Looking back

Just remembered one thing that came up in conversation with taijibum last night…. We were talking about body rotation in the bagua dragon/millstone stance. He mentioned that traditionally, in Cheng style, your torso should be twisted around so that you can look down onto your back foot. In his view, this is hardly ever taught these days and, even when it is taught, it takes a long time to be able to do.

In fact, I was taught this by my first bagua teacher, Zhang Sheng Li. It didn’t take long for me to be able to do it, either – I know for sure that it was only a couple of months. He’s right, though, that no-one else has ever taught this; one of my teachers actively told me that I should not be doing it. Still, I remember how, when I was training with Zhang, I really felt power developing in the waist and dantian. I’ve never had that feeling since then.

Hmmm. Maybe I should try training with Zhang again. I forget whether I mentioned, but I ran into his senior student by chance in Ritan Park a couple of weeks ago. I was going to meet Dragoncache for a beer, and apparently Zhang was teaching someone in a private lesson. I went to find him, but he must have left by another way in the meantime.

Anyway, what do you think about this? Should we train bagua by twisting around until we can look down on the back foot?

4 Comments

  1. Yes, the ideal is that you should be able to face backwards when finishing a “single palm change;” on the other hand, you shouldn’t force your body to go as far as it can if it means sacrificing posture. (Slow and steady… 😉 )

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  2. I agree with Ed.

    If doesn’t kills your technique, I don’t think it’s a problem. At least, that makes me more versatile (or so I get that impression).

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  3. Agree with Ed with this caveat….

    Often you have to reduce range of motion to work on internal power and connection. Training in extended ranges of motion that are disconnected is useless. People waste so much time doing forms, palm changes, and nei gung poorly. They’d be better off doing a lot of standing and drilling the shit of a bunch of simple, basic internal strength exercise. Single palm change done slowly with as much relaxed yi and connectivity as you can muster….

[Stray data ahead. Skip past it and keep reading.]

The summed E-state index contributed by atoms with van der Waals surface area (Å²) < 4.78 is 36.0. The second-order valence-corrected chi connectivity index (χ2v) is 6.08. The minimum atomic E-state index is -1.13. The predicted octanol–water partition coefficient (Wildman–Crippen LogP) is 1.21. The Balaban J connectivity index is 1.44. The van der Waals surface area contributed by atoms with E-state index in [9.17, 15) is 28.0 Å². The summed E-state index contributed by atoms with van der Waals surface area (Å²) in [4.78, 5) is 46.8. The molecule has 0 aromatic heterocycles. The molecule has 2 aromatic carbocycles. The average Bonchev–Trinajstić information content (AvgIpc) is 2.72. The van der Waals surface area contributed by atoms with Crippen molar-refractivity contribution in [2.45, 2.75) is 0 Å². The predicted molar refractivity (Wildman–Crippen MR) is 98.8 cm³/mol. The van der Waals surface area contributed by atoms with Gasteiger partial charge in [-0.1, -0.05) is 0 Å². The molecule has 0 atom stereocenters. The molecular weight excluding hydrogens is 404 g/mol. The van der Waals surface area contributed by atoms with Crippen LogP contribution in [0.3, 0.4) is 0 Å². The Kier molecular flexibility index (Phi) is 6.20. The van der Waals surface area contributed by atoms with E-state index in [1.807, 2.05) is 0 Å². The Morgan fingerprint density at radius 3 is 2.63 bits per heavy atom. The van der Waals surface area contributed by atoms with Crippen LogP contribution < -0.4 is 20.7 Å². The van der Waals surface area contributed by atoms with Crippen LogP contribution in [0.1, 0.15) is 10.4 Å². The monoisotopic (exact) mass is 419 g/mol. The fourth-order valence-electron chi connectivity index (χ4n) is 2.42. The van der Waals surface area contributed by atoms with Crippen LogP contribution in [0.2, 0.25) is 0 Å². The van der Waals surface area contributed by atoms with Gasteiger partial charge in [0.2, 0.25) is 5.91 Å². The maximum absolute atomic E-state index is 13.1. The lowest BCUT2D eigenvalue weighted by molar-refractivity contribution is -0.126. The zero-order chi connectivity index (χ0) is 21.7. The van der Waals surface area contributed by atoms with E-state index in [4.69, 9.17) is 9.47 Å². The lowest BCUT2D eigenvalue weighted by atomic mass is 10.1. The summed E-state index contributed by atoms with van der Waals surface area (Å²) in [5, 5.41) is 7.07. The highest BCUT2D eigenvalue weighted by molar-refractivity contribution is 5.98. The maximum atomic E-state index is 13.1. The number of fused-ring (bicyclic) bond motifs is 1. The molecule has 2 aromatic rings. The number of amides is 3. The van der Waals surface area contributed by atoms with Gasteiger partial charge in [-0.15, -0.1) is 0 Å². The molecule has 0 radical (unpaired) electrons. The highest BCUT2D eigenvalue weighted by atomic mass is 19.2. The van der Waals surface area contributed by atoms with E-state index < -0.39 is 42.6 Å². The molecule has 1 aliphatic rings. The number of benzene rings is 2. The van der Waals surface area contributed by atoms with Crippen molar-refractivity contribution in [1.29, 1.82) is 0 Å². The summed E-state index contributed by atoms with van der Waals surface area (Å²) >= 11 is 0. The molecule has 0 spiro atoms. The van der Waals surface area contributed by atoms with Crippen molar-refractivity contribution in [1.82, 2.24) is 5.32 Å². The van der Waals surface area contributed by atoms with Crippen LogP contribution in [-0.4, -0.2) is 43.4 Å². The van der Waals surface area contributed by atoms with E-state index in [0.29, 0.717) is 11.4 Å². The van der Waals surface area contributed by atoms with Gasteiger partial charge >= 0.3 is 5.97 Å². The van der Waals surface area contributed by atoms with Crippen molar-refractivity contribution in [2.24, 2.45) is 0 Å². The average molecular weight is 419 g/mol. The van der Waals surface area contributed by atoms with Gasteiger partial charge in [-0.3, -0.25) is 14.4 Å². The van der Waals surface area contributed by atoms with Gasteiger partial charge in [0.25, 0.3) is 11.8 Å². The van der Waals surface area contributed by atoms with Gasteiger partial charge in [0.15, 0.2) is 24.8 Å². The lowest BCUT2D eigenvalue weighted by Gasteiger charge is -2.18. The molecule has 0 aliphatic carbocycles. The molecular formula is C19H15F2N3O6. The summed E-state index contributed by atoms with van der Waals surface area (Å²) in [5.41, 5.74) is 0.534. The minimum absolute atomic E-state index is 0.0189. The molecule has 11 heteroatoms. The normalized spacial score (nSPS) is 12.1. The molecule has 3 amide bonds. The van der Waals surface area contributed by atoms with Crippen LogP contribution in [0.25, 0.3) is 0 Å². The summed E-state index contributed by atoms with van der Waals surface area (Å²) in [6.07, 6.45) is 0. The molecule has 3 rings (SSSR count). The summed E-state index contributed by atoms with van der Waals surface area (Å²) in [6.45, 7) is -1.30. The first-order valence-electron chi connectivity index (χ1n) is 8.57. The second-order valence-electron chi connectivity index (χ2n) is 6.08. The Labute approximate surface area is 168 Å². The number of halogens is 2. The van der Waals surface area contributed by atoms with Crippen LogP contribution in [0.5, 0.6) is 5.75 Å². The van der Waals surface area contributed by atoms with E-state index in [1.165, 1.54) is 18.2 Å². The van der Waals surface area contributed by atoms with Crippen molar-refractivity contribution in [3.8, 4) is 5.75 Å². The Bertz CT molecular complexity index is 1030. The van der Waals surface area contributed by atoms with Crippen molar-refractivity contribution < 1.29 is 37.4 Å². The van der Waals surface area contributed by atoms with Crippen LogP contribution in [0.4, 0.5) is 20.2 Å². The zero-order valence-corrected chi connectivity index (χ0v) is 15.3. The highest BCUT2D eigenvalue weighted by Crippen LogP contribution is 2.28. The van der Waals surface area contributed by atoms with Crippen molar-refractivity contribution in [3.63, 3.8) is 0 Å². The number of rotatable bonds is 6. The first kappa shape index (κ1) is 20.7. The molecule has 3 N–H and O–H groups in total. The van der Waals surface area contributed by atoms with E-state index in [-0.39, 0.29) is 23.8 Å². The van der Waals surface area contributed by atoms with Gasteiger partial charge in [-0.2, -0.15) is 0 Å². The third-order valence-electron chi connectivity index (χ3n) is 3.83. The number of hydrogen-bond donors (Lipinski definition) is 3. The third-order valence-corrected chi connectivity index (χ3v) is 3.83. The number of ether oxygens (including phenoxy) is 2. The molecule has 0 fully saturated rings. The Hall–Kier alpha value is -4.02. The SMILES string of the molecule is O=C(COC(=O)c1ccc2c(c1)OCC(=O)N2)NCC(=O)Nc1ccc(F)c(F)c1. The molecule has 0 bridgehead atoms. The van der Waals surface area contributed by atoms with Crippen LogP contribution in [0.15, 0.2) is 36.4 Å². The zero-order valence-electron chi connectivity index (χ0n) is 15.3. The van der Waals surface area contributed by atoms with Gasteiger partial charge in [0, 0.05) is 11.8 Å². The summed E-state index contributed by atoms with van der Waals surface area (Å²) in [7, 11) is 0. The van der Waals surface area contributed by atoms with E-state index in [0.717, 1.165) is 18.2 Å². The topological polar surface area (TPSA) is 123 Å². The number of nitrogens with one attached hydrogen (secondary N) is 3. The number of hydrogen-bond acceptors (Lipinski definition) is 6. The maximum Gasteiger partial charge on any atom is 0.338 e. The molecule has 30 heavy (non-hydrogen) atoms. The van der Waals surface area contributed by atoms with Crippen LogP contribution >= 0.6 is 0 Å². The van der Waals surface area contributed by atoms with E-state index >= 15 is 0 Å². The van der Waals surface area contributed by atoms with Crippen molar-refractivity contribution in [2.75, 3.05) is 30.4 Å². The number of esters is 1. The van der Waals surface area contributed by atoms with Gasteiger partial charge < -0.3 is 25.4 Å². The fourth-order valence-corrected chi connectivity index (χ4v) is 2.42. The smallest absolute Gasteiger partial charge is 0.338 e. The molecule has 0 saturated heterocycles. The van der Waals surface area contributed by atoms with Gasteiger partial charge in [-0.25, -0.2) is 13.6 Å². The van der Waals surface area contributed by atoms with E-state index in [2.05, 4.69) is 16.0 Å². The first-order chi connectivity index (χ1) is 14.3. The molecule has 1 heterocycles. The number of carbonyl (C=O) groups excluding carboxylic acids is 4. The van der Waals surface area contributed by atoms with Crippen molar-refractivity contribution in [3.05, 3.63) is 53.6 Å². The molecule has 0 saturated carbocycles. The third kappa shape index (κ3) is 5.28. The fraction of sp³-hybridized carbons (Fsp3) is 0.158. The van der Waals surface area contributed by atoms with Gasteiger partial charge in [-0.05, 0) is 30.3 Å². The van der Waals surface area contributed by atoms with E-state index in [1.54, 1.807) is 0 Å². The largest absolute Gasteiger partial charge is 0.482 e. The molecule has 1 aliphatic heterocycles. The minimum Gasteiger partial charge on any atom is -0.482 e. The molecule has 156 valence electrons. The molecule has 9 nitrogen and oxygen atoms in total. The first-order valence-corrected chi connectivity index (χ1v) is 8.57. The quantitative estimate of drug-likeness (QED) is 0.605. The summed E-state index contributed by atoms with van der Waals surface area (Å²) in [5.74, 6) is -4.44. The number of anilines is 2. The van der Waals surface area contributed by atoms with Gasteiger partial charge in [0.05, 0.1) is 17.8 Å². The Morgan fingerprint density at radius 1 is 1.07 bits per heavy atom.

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  4. Beg your pardon for jumping in here belatedly. I have to agree with Matt on this. “Bu neng duan jin”–ironically this admonition came from a Chengshi (Liu Xing Han–Wang Wenkueie–Sun Jinbeo–Yang Guotai) teacher, yet the Chengshi practitioners, including teachers, that I’ve met rarely have shown the continuity of internal connection with any consistency. I’m surmising that they go for the external twisting appearance without taking the time to build the internal connection to support it–which takes time. Some Cheng teachers definitely show it (Sun Zhijun for example)–I can only wonder what they specifically did in their early years of training.

    Other schools (Li Baohua’s Ma Gui baguazhang, for example) spend a lot of their early training time in circlewalking with minimal twisting, to build the connective-tissue continuity and internal coordination, before moving into wider or more twisted body frames.

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